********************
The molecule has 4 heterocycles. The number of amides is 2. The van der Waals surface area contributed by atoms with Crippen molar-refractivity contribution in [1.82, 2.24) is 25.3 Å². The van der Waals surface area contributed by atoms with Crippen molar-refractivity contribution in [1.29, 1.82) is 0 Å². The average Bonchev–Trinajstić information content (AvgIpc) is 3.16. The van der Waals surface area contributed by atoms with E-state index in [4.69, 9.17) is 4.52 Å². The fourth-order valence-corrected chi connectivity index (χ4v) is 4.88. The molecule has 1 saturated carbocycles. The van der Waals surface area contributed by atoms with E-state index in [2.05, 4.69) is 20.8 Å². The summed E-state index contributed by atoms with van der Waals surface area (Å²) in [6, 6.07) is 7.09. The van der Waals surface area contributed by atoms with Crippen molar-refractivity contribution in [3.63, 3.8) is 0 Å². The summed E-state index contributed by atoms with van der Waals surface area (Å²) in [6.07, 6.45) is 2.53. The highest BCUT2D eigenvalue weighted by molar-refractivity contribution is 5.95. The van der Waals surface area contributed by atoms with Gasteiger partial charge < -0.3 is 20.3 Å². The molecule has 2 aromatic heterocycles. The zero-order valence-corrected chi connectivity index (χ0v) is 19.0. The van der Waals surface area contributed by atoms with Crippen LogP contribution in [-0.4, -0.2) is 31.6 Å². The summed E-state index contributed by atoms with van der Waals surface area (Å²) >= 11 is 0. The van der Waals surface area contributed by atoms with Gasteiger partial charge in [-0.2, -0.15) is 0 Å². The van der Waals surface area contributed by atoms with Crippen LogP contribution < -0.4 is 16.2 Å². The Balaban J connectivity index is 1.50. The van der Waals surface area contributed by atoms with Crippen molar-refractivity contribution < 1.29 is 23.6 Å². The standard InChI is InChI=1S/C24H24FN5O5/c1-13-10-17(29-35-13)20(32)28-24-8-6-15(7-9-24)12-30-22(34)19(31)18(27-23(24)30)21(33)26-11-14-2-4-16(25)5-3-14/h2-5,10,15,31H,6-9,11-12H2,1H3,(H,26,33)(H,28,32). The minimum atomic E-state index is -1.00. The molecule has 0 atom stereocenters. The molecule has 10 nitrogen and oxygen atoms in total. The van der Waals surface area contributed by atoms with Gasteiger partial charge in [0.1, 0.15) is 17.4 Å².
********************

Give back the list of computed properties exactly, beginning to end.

The molecule has 4 heterocycles. The number of amides is 2. The van der Waals surface area contributed by atoms with Crippen molar-refractivity contribution in [1.82, 2.24) is 25.3 Å². The van der Waals surface area contributed by atoms with Crippen molar-refractivity contribution in [1.29, 1.82) is 0 Å². The average Bonchev–Trinajstić information content (AvgIpc) is 3.16. The van der Waals surface area contributed by atoms with E-state index in [4.69, 9.17) is 4.52 Å². The fourth-order valence-corrected chi connectivity index (χ4v) is 4.88. The molecule has 1 saturated carbocycles. The van der Waals surface area contributed by atoms with E-state index in [2.05, 4.69) is 20.8 Å². The summed E-state index contributed by atoms with van der Waals surface area (Å²) in [6, 6.07) is 7.09. The van der Waals surface area contributed by atoms with Crippen molar-refractivity contribution in [3.63, 3.8) is 0 Å². The summed E-state index contributed by atoms with van der Waals surface area (Å²) in [6.07, 6.45) is 2.53. The highest BCUT2D eigenvalue weighted by molar-refractivity contribution is 5.95. The van der Waals surface area contributed by atoms with Gasteiger partial charge < -0.3 is 20.3 Å². The molecule has 2 aromatic heterocycles. The zero-order valence-corrected chi connectivity index (χ0v) is 19.0. The van der Waals surface area contributed by atoms with Crippen LogP contribution in [-0.4, -0.2) is 31.6 Å². The summed E-state index contributed by atoms with van der Waals surface area (Å²) >= 11 is 0. The van der Waals surface area contributed by atoms with Gasteiger partial charge in [-0.2, -0.15) is 0 Å². The van der Waals surface area contributed by atoms with Crippen LogP contribution < -0.4 is 16.2 Å². The Balaban J connectivity index is 1.50. The van der Waals surface area contributed by atoms with Crippen molar-refractivity contribution < 1.29 is 23.6 Å². The standard InChI is InChI=1S/C24H24FN5O5/c1-13-10-17(29-35-13)20(32)28-24-8-6-15(7-9-24)12-30-22(34)19(31)18(27-23(24)30)21(33)26-11-14-2-4-16(25)5-3-14/h2-5,10,15,31H,6-9,11-12H2,1H3,(H,26,33)(H,28,32). The minimum atomic E-state index is -1.00. The molecule has 0 atom stereocenters. The molecule has 10 nitrogen and oxygen atoms in total. The van der Waals surface area contributed by atoms with Gasteiger partial charge in [0.1, 0.15) is 17.4 Å².